- BruceBlaud wikimedia commons CC 1.0
Mistie Tolman, of Planned Parenthood of the Great Northwest and the Hawaiian Islands, called the Trump rule, which would reverse an Obama-era provision mandating insurance coverage for birth control, "extreme and ridiculous."
"It definitely rolls back progress that has been made over the past decade," said Tolman, who serves as Idaho legislative director and public affairs manager for Planned Parenthood.
- Patrick Sweeney
- Thousands of demonstrators gathered at the Idaho Capitol as part of the nationwide Women's March, following the inauguration of President Donald Trump in January.
Exemptions on religious grounds are currently offered to churches under Obamacare, and certain employers can be granted "a more limited 'accommodation,'" The Times reported. The Trump proposal, which is still being reviewed, would expand those exemptions to include "for-profit, publicly traded corporations."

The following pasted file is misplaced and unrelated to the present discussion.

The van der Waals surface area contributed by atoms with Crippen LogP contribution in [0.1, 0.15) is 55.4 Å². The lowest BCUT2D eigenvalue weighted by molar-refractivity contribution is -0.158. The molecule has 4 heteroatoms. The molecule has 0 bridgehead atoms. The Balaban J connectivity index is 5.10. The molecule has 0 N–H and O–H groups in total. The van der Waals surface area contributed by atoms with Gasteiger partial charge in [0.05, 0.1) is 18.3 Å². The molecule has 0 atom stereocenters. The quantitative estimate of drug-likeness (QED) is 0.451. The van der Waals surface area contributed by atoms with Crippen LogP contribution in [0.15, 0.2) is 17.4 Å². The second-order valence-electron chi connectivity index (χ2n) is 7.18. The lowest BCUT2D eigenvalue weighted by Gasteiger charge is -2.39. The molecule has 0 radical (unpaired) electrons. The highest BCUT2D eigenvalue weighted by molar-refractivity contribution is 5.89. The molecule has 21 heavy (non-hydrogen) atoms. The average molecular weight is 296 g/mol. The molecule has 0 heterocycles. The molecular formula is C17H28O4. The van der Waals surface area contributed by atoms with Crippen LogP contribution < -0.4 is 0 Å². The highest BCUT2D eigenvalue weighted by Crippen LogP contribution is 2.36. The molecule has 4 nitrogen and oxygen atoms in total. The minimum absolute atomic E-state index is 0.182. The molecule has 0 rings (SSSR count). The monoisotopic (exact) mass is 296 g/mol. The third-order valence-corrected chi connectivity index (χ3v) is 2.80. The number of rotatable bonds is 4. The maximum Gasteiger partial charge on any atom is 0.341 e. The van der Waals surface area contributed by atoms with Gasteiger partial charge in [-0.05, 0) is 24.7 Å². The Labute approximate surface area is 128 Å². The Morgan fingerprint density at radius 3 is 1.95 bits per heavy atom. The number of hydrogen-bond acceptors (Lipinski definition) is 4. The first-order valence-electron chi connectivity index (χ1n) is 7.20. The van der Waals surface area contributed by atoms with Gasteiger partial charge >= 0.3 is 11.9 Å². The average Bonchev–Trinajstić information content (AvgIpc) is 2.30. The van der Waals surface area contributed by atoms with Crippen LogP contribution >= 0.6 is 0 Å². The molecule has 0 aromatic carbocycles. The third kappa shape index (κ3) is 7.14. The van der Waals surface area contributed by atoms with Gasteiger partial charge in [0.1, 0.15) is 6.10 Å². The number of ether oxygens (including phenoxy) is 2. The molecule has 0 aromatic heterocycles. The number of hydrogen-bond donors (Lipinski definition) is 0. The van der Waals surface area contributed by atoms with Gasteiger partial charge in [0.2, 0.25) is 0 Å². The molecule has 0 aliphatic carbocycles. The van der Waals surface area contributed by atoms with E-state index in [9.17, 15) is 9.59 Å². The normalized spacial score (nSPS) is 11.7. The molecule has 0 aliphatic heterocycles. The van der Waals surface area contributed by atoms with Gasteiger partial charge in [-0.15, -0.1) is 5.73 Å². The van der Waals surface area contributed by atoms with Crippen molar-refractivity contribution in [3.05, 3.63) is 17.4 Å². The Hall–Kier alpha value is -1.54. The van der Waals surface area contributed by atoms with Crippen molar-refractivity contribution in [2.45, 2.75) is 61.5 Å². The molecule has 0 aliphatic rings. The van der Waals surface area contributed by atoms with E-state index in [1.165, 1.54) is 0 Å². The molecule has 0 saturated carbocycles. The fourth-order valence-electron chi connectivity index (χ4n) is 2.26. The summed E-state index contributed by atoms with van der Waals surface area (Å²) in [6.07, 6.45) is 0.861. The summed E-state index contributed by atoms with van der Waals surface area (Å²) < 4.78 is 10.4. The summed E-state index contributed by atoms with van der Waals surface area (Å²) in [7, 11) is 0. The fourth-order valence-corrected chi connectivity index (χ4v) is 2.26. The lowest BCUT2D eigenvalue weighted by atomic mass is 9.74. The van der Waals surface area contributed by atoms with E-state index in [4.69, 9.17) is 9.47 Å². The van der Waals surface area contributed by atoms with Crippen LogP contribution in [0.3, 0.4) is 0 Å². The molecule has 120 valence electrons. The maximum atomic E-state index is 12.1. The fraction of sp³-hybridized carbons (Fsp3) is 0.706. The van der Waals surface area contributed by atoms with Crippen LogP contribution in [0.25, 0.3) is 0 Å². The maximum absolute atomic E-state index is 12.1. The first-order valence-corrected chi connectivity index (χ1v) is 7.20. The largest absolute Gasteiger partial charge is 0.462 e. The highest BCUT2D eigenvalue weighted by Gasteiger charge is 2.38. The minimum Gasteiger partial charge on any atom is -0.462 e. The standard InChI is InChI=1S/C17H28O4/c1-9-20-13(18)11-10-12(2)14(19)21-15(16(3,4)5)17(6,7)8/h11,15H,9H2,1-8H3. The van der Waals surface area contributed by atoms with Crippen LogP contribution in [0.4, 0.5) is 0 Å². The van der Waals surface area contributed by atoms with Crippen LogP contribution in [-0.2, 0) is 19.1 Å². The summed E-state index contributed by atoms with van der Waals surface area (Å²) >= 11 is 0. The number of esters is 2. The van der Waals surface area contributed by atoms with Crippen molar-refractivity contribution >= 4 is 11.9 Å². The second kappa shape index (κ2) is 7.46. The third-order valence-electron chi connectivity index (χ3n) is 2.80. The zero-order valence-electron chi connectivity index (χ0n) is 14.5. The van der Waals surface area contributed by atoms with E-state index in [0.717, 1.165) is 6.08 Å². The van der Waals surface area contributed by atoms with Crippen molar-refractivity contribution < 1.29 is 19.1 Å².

“The bottom line of what it means is that no matter where a woman works, whether it’s a private university or a large publicly traded company, any woman across the country and in Idaho could be denied insurance coverage for birth control based on whether her employer objects to it,” said Tolman, adding the Trump administration was on a "crusade against women. We think it’s pretty extreme that, to put it plain and simple, a woman’s most basic and personal of decisions, to have a child, could now be impacted by her boss.”